12. Mike, that Mr. Dave Freer thinks that we who read File 770 in its web incarnation let you do our thinking for us surprises me greatly, given the number of times I have inadvertently put my foot in my hands and angered you to the point at which you refused to communicate with me until you had enough distance to forgive my stumbling fingers.

    He has, if this is an indication of his general belief, a mistaken view of many — perhaps most — of us who are active contributors to the mass conversation here. I know I cannot speak certainly for anyone but myself, but I have trouble grokking that this raucous crowd would contain a groupthink.

  13. Is it me or does Freer’s fisk-interruption start with him getting really confused about who the WSFS are? He appears to be saying that the WSFS business meeting is separate from WSFS, and to be unaware that the Hugo admins are acting at the request of the business meeting.

    I keep having to take breaks, because, wow, there should be something like a Kelvin scale for howlers at the moon, with James May at one end and semi-reasonable gun nuts at the other, which puts Dave Freer somewhere past the mid-range on the May side. But, yeah, Freer seems to think that the WSFS business meeting is somehow a thing that happens without WSFS members, who then must buck up and accept any rulings. That’s a pretty fundamental misunderstanding of how it works.

    Back to the fray, but when I come back I will expect File 770 to tell me how to vote. I think. That’s where I bailed last, because my head hurt.

  14. Given the enormous number of awards which now exist for sf, fantasy, horror, comics, etc., I admit that I have difficulty understanding the fixation that the Puppies (who I do not wish to kick, and I hope I am not perceived as kicking) here that the Hugos are biased. There is no reason nor compulsion which prevents another award from being created, one which from their points of view would be conducted and/or juried more fairly than their Hugo perception.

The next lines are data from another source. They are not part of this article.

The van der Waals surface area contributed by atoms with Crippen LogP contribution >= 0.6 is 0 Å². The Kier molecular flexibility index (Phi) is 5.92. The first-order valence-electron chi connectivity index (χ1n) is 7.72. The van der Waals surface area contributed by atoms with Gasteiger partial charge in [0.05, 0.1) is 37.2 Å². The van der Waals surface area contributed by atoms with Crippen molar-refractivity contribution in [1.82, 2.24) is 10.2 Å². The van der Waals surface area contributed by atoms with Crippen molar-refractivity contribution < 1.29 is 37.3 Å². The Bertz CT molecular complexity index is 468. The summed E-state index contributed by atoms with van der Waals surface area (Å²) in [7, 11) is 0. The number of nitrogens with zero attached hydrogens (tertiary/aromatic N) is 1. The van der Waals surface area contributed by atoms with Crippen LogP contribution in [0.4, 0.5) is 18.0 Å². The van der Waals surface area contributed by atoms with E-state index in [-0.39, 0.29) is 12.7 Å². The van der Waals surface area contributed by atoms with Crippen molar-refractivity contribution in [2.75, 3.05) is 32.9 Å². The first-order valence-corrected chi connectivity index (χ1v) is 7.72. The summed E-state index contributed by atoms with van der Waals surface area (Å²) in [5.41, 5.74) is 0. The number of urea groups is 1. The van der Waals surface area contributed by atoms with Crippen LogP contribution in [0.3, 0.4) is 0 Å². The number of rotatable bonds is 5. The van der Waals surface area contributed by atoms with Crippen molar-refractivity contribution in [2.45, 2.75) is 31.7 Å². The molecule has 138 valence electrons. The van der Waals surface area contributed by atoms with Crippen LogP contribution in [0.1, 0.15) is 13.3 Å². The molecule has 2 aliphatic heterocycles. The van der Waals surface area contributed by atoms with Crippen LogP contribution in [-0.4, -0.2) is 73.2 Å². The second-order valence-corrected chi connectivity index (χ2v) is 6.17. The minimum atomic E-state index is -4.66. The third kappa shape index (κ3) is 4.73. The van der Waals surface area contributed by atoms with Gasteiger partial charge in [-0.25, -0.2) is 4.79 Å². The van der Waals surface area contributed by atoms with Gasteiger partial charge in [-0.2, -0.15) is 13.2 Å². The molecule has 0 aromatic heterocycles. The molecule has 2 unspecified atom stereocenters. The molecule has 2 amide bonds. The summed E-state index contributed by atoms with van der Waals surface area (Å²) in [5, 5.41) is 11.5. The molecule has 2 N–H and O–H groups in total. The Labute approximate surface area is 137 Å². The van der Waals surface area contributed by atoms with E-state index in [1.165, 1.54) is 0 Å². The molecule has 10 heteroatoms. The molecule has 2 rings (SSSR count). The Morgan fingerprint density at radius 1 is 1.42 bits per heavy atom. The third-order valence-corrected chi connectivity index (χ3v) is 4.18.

I admit that I am somewhat distanced from the idea by the fact that I don’t write fiction which would be in contention for any award, so I have no experience of any sales boost which might be prompted by winning any kind of award — it isn’t an issue for me, I’m not writing for my living, so whether any such with any prestige would affect me materially isn’t a factor for me.

    I can understand their anger if as working writers they do perceive bias, regardless of anybody else’s opinions, but am at a loss as to how to suggest a solution which they would find acceptable short of one or more of them recusing themselves from the balloting in order to volunteer to be part of any given worldcon bid or committee to administrate the awards to make certain that the stated concerns of what is bias don’t take place.

  15. For all you non-USians, if you want to know why some of us can seem a little punchy when right-wingers rant, it’s because this year has been a year of millions of Freers. Literal millions. And the wind continues to rise.

  16. David K. M. Klaus,
    The attraction is that the Hugo nomination system is easily gamed *and* the awards have prestige. Other awards are either juried (so you can’t influence them unless you happen to be one of the judges), or have a much higher membership hurdle (you need to be a published writer & dues paying member of SFWA to nominate & vote on the Nebula awards).